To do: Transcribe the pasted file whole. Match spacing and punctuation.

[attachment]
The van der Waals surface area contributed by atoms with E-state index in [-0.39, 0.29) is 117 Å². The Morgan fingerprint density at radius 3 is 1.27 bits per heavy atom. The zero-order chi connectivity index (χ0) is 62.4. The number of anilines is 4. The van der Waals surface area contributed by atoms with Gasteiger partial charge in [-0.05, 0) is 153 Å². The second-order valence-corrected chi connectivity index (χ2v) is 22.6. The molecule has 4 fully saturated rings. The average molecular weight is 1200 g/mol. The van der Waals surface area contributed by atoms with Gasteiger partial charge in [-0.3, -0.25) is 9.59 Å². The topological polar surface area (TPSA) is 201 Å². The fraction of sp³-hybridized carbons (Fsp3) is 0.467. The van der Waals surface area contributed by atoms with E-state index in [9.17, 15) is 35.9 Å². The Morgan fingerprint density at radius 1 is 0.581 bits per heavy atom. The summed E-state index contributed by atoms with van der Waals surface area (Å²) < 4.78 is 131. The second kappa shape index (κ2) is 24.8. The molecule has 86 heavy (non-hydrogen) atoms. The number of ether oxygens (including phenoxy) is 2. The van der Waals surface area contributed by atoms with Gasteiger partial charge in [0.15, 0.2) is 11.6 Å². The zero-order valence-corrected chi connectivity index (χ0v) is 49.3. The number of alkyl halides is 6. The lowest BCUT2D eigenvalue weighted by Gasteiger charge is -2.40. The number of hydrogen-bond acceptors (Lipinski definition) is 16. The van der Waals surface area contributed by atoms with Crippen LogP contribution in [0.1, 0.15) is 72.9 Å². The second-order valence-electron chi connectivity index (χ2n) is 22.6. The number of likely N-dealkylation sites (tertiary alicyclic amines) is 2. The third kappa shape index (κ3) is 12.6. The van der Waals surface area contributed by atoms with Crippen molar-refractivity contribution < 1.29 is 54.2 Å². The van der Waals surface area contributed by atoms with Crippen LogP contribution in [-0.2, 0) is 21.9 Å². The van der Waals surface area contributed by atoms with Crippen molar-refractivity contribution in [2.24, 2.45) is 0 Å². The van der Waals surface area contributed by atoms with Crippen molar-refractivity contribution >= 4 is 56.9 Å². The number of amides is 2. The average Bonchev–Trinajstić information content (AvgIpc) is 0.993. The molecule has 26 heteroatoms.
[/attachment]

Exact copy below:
The van der Waals surface area contributed by atoms with E-state index in [-0.39, 0.29) is 117 Å². The Morgan fingerprint density at radius 3 is 1.27 bits per heavy atom. The zero-order chi connectivity index (χ0) is 62.4. The number of anilines is 4. The van der Waals surface area contributed by atoms with Gasteiger partial charge in [-0.05, 0) is 153 Å². The second-order valence-corrected chi connectivity index (χ2v) is 22.6. The molecule has 4 fully saturated rings. The average molecular weight is 1200 g/mol. The van der Waals surface area contributed by atoms with Gasteiger partial charge in [-0.3, -0.25) is 9.59 Å². The topological polar surface area (TPSA) is 201 Å². The fraction of sp³-hybridized carbons (Fsp3) is 0.467. The van der Waals surface area contributed by atoms with E-state index in [9.17, 15) is 35.9 Å². The Morgan fingerprint density at radius 1 is 0.581 bits per heavy atom. The summed E-state index contributed by atoms with van der Waals surface area (Å²) < 4.78 is 131. The second kappa shape index (κ2) is 24.8. The molecule has 86 heavy (non-hydrogen) atoms. The number of ether oxygens (including phenoxy) is 2. The van der Waals surface area contributed by atoms with Gasteiger partial charge in [0.15, 0.2) is 11.6 Å². The zero-order valence-corrected chi connectivity index (χ0v) is 49.3. The number of alkyl halides is 6. The lowest BCUT2D eigenvalue weighted by Gasteiger charge is -2.40. The number of hydrogen-bond acceptors (Lipinski definition) is 16. The van der Waals surface area contributed by atoms with Crippen LogP contribution in [0.1, 0.15) is 72.9 Å². The second-order valence-electron chi connectivity index (χ2n) is 22.6. The number of likely N-dealkylation sites (tertiary alicyclic amines) is 2. The third kappa shape index (κ3) is 12.6. The van der Waals surface area contributed by atoms with Crippen molar-refractivity contribution < 1.29 is 54.2 Å². The van der Waals surface area contributed by atoms with Crippen LogP contribution in [-0.2, 0) is 21.9 Å². The van der Waals surface area contributed by atoms with Crippen molar-refractivity contribution in [2.24, 2.45) is 0 Å². The van der Waals surface area contributed by atoms with Crippen molar-refractivity contribution >= 4 is 56.9 Å². The number of amides is 2. The average Bonchev–Trinajstić information content (AvgIpc) is 0.993. The molecule has 26 heteroatoms.